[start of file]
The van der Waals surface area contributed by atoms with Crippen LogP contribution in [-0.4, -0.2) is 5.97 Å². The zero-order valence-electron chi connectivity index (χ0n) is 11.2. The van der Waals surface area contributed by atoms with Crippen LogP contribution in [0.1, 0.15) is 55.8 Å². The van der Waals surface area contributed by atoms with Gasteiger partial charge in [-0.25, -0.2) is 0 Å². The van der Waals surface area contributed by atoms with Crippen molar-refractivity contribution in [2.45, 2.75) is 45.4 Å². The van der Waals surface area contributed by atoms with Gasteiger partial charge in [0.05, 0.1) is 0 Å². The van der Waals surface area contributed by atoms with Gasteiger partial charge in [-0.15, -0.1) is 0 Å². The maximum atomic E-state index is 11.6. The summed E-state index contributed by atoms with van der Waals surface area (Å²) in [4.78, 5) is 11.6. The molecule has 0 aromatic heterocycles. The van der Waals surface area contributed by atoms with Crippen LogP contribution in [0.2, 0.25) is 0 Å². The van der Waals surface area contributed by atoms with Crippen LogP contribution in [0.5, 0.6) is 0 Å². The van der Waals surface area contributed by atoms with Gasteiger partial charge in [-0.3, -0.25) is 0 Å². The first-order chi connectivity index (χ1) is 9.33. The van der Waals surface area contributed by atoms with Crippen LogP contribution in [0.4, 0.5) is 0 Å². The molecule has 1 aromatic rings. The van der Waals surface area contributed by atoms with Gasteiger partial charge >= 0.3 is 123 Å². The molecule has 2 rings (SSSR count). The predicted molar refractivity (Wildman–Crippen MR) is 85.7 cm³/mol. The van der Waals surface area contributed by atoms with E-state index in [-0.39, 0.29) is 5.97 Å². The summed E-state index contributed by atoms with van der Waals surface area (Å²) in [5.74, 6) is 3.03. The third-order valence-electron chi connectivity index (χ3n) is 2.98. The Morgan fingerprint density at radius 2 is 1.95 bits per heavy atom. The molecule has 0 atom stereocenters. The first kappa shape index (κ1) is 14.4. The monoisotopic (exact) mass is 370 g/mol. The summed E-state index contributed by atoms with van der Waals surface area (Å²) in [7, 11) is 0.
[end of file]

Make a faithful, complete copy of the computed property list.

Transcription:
The van der Waals surface area contributed by atoms with Crippen LogP contribution in [-0.4, -0.2) is 5.97 Å². The zero-order valence-electron chi connectivity index (χ0n) is 11.2. The van der Waals surface area contributed by atoms with Crippen LogP contribution in [0.1, 0.15) is 55.8 Å². The van der Waals surface area contributed by atoms with Gasteiger partial charge in [-0.25, -0.2) is 0 Å². The van der Waals surface area contributed by atoms with Crippen molar-refractivity contribution in [2.45, 2.75) is 45.4 Å². The van der Waals surface area contributed by atoms with Gasteiger partial charge in [0.05, 0.1) is 0 Å². The van der Waals surface area contributed by atoms with Gasteiger partial charge in [-0.15, -0.1) is 0 Å². The maximum atomic E-state index is 11.6. The summed E-state index contributed by atoms with van der Waals surface area (Å²) in [4.78, 5) is 11.6. The molecule has 0 aromatic heterocycles. The van der Waals surface area contributed by atoms with Crippen LogP contribution in [0.2, 0.25) is 0 Å². The van der Waals surface area contributed by atoms with Crippen LogP contribution in [0.5, 0.6) is 0 Å². The van der Waals surface area contributed by atoms with Gasteiger partial charge in [-0.3, -0.25) is 0 Å². The first-order chi connectivity index (χ1) is 9.33. The van der Waals surface area contributed by atoms with Crippen LogP contribution in [0.4, 0.5) is 0 Å². The molecule has 1 aromatic rings. The van der Waals surface area contributed by atoms with Gasteiger partial charge >= 0.3 is 123 Å². The molecule has 2 rings (SSSR count). The predicted molar refractivity (Wildman–Crippen MR) is 85.7 cm³/mol. The van der Waals surface area contributed by atoms with E-state index in [-0.39, 0.29) is 5.97 Å². The summed E-state index contributed by atoms with van der Waals surface area (Å²) in [5.74, 6) is 3.03. The third-order valence-electron chi connectivity index (χ3n) is 2.98. The Morgan fingerprint density at radius 2 is 1.95 bits per heavy atom. The molecule has 0 atom stereocenters. The first kappa shape index (κ1) is 14.4. The monoisotopic (exact) mass is 370 g/mol. The summed E-state index contributed by atoms with van der Waals surface area (Å²) in [7, 11) is 0.